Market changes in sorghum affect corn use for ethanol projections

By Susanne Retka Schill | November 10, 2015

USDA raised its forecasts for corn and sorghum production in its Nov. 10 supply-demand report, making adjustments to its projections for ethanol use of both grains, due to changes in the sorghum outlook.

Corn production is forecast 99 million bushels higher with the national average yield raised 1.3 bushels per acre to 169.3 bushels, just 1.7 bushels below last year’s record.  Projected domestic corn use for 2015-’16 is lowered 50 million bushels as a 25-million-bushel increase in expected feed and residual use, with the larger crop and lower expected prices, is more than offset by a 75-million-bushel reduction in  corn used to produce ethanol.  The reduced outlook for corn use for ethanol  is driven by significant adjustments to the 2015-’16 sorghum balance sheet this month. 

U.S. sorghum exports for 2015-’16 are projected 105 million bushels lower.  Declining premiums for sorghum offered by exporters and large price discounts for sorghum relative to corn in interior cash markets drive expectations for higher use in ethanol production and higher feed and residual use.

Total U.S. corn use for 2015-’16 is projected 100 million bushels lower with exports lowered 50 million bushels.  U.S. corn export sales and shipments lag well behind last year at this time and U.S. supplies remain uncompetitive in many foreign markets as corn from Brazil continues to undercut U.S. offerings. 

U.S. corn ending stocks for 2015-’16 are projected 199 million bushels higher at 1.76 billion.  End-of-year stocks are projected 29 million bushels higher than those reported for 2014-’15.  The 2015-’16 season-average corn price received by producers is projected 15 cents lower on both ends this month to $3.35 to $3.95 per bushel.  

This month’s sharp rise in 2015-’16 global coarse  grain supplies is driven mostly by downward revisions to China corn feeding for 2013-’14 through 2015-’16.  China corn beginning stocks are raised 18.8 million tons for 2015-’16 reflecting the impact of lower estimated feed use for the preceding marketing years. Partly offsetting the increase in China is a 7-million-ton reduction for 2015-’16 Brazil corn beginning stocks.  Brazil corn feeding is raised for 2006-’07 through 2011-’12.  (Balance sheet revisions for China and Brazil with a comparison to the October estimates and projections are available here.)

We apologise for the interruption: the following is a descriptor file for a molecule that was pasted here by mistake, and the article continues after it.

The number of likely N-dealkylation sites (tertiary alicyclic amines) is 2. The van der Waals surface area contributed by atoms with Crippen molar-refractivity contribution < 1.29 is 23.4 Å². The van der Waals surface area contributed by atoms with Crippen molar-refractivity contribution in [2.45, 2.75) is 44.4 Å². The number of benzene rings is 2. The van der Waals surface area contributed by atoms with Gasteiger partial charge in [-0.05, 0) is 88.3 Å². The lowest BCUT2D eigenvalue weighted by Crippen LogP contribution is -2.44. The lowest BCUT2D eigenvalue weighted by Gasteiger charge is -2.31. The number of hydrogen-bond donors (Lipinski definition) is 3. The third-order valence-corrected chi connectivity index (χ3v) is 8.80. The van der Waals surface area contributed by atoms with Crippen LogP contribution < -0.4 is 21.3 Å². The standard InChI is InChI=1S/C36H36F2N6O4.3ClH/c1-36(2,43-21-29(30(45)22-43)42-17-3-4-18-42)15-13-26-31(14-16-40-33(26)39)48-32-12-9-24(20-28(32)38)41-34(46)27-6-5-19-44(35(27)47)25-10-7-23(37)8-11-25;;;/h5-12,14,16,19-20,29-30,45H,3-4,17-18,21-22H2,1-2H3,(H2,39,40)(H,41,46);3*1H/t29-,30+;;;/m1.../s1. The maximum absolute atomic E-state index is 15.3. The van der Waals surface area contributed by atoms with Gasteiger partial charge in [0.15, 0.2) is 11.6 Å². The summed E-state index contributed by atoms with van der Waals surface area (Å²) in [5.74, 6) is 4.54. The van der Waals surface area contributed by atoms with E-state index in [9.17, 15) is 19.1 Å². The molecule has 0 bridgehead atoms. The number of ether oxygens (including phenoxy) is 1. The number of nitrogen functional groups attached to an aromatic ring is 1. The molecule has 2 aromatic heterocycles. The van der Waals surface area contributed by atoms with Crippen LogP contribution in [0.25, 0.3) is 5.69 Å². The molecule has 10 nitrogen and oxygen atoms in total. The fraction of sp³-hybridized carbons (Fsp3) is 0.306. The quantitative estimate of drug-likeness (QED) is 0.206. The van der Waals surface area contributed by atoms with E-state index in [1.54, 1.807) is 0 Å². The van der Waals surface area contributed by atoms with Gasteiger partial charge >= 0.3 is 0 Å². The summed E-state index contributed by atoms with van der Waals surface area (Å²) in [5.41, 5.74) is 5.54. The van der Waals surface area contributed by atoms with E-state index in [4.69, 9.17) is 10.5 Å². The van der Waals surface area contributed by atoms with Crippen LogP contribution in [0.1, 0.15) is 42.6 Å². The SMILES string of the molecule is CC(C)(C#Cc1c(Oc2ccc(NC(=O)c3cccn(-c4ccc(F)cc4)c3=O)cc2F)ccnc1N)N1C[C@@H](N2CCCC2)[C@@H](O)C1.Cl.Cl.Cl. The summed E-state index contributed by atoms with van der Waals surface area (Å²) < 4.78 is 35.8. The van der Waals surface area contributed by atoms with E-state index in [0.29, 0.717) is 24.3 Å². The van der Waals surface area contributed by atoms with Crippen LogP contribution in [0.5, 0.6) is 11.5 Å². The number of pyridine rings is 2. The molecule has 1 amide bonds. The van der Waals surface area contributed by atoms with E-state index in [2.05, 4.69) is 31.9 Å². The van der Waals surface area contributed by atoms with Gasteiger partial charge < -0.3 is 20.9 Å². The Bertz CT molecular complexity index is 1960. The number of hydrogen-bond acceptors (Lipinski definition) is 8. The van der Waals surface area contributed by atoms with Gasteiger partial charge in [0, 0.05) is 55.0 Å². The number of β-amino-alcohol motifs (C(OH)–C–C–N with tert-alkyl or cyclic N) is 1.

Global coarse grain production for 2015-’16 is raised 2.3 million tons with the largest increase for U.S. corn.  Corn production is also increased for Argentina and Brazil, but lowered for Ukraine, South Africa, India and EU.  Global sorghum production is lowered slightly with a reduction for Mexico more than offsetting the U.S. increase. 

Global 2015-’16 coarse grain consumption is lowered 10.0 million tons mostly reflecting reductions in China corn and sorghum feeding.  Corn consumption is also lowered for EU with reductions in food, seed, and industrial (FSI) use and feed and residual use, with the latter driven by higher expected wheat feeding.  China FSI use is raised on prospects for more corn processing. 

Global coarse grain trade for 2015-’16 is lowered with corn and sorghum exports both reduced. Corn exports are lowered for Ukraine and India, but raised for Argentina.  Brazil corn exports are raised for 2014-’15, also affecting U.S. 2015-’16 marketing year export prospects. 

Lower world sorghum exports for 2015-’16 reflect this month’s change for the United States. Sorghum imports are lowered for China with only a small and partly offsetting increase made for Mexico.  

Global coarse grain ending stocks for 2015-’16 are raised 24.3 million tons with nearly all of the increase for China corn.  More than half of the world’s 2015-’16 corn ending stocks are expected to be held in China.  Corn ending stocks outside China are projected 0.3 million tons higher this month.  Higher U.S. and EU corn ending stocks are offset by reductions for Brazil and Indonesia.